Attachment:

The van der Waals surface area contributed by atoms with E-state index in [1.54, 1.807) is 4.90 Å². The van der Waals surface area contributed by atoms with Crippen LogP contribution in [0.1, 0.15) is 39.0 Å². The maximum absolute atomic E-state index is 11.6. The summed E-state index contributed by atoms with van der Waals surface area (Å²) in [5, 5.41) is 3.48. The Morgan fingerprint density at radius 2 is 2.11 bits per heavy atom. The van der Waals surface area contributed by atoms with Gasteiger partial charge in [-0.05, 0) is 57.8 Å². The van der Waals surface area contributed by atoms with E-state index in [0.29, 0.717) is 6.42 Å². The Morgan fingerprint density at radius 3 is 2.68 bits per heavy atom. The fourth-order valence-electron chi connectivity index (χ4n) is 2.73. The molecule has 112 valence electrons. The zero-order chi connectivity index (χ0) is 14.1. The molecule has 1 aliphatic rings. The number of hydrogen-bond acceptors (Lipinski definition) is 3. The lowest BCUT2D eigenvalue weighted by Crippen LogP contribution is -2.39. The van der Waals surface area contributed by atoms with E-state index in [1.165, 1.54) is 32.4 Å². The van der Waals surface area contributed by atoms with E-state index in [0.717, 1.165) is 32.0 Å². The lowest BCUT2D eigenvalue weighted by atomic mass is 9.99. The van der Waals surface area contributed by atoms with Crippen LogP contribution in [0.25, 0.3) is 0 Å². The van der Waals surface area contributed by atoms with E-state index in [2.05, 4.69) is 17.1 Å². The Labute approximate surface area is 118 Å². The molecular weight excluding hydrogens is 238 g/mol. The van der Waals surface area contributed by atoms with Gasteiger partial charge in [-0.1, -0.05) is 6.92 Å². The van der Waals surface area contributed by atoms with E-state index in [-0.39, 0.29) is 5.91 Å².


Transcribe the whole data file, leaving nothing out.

The van der Waals surface area contributed by atoms with E-state index in [1.54, 1.807) is 4.90 Å². The van der Waals surface area contributed by atoms with Crippen LogP contribution in [0.1, 0.15) is 39.0 Å². The maximum absolute atomic E-state index is 11.6. The summed E-state index contributed by atoms with van der Waals surface area (Å²) in [5, 5.41) is 3.48. The Morgan fingerprint density at radius 2 is 2.11 bits per heavy atom. The van der Waals surface area contributed by atoms with Gasteiger partial charge in [-0.05, 0) is 57.8 Å². The van der Waals surface area contributed by atoms with E-state index in [0.29, 0.717) is 6.42 Å². The Morgan fingerprint density at radius 3 is 2.68 bits per heavy atom. The fourth-order valence-electron chi connectivity index (χ4n) is 2.73. The molecule has 112 valence electrons. The zero-order chi connectivity index (χ0) is 14.1. The molecule has 1 aliphatic rings. The number of hydrogen-bond acceptors (Lipinski definition) is 3. The lowest BCUT2D eigenvalue weighted by Crippen LogP contribution is -2.39. The van der Waals surface area contributed by atoms with E-state index in [1.165, 1.54) is 32.4 Å². The van der Waals surface area contributed by atoms with E-state index in [0.717, 1.165) is 32.0 Å². The lowest BCUT2D eigenvalue weighted by atomic mass is 9.99. The van der Waals surface area contributed by atoms with Crippen LogP contribution in [0.25, 0.3) is 0 Å². The van der Waals surface area contributed by atoms with E-state index in [2.05, 4.69) is 17.1 Å². The Labute approximate surface area is 118 Å². The molecular weight excluding hydrogens is 238 g/mol. The van der Waals surface area contributed by atoms with Gasteiger partial charge in [-0.1, -0.05) is 6.92 Å². The van der Waals surface area contributed by atoms with E-state index in [-0.39, 0.29) is 5.91 Å².